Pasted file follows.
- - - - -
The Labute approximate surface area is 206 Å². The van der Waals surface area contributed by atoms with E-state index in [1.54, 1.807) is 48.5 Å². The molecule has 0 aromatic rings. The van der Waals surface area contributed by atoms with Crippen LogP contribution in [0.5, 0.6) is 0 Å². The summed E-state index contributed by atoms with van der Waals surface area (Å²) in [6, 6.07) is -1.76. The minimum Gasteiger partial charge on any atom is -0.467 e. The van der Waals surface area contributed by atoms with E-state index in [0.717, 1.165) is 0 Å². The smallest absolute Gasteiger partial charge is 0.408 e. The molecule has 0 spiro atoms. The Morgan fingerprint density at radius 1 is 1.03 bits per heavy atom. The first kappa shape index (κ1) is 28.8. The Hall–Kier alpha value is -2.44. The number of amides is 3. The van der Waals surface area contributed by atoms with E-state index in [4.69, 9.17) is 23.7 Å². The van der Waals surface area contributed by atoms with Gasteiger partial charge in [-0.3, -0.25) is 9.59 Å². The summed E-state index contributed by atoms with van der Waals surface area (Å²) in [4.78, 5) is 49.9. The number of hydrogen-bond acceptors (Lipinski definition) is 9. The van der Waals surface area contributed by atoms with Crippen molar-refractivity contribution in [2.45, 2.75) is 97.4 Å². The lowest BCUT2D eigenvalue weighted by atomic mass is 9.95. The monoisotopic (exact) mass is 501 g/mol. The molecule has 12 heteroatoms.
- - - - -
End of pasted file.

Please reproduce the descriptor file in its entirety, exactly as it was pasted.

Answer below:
The Labute approximate surface area is 206 Å². The van der Waals surface area contributed by atoms with E-state index in [1.54, 1.807) is 48.5 Å². The molecule has 0 aromatic rings. The van der Waals surface area contributed by atoms with Crippen LogP contribution in [0.5, 0.6) is 0 Å². The summed E-state index contributed by atoms with van der Waals surface area (Å²) in [6, 6.07) is -1.76. The minimum Gasteiger partial charge on any atom is -0.467 e. The van der Waals surface area contributed by atoms with E-state index in [0.717, 1.165) is 0 Å². The smallest absolute Gasteiger partial charge is 0.408 e. The molecule has 0 spiro atoms. The Morgan fingerprint density at radius 1 is 1.03 bits per heavy atom. The first kappa shape index (κ1) is 28.8. The Hall–Kier alpha value is -2.44. The number of amides is 3. The van der Waals surface area contributed by atoms with E-state index in [4.69, 9.17) is 23.7 Å². The van der Waals surface area contributed by atoms with Gasteiger partial charge in [-0.3, -0.25) is 9.59 Å². The summed E-state index contributed by atoms with van der Waals surface area (Å²) in [4.78, 5) is 49.9. The number of hydrogen-bond acceptors (Lipinski definition) is 9. The van der Waals surface area contributed by atoms with Crippen molar-refractivity contribution in [2.45, 2.75) is 97.4 Å². The lowest BCUT2D eigenvalue weighted by atomic mass is 9.95. The monoisotopic (exact) mass is 501 g/mol. The molecule has 12 heteroatoms.